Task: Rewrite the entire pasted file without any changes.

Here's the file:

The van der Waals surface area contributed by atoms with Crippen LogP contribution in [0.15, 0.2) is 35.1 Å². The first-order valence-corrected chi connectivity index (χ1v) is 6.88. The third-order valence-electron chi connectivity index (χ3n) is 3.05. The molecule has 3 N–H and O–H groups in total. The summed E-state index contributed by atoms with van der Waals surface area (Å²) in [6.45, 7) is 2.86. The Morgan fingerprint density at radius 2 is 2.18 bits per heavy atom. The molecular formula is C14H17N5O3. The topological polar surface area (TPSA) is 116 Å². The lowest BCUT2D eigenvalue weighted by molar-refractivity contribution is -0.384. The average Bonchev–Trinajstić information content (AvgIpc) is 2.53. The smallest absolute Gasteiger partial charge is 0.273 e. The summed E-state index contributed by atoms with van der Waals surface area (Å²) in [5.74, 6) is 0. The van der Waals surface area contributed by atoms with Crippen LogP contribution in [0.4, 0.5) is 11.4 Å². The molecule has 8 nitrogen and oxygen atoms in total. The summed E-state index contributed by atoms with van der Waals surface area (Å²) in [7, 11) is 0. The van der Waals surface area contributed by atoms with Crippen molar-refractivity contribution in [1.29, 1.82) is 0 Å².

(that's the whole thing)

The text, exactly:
The van der Waals surface area contributed by atoms with Crippen LogP contribution in [0.15, 0.2) is 35.1 Å². The first-order valence-corrected chi connectivity index (χ1v) is 6.88. The third-order valence-electron chi connectivity index (χ3n) is 3.05. The molecule has 3 N–H and O–H groups in total. The summed E-state index contributed by atoms with van der Waals surface area (Å²) in [6.45, 7) is 2.86. The Morgan fingerprint density at radius 2 is 2.18 bits per heavy atom. The molecular formula is C14H17N5O3. The topological polar surface area (TPSA) is 116 Å². The lowest BCUT2D eigenvalue weighted by molar-refractivity contribution is -0.384. The average Bonchev–Trinajstić information content (AvgIpc) is 2.53. The smallest absolute Gasteiger partial charge is 0.273 e. The summed E-state index contributed by atoms with van der Waals surface area (Å²) in [5.74, 6) is 0. The van der Waals surface area contributed by atoms with Crippen LogP contribution in [0.4, 0.5) is 11.4 Å². The molecule has 8 nitrogen and oxygen atoms in total. The summed E-state index contributed by atoms with van der Waals surface area (Å²) in [7, 11) is 0. The van der Waals surface area contributed by atoms with Crippen molar-refractivity contribution in [1.29, 1.82) is 0 Å².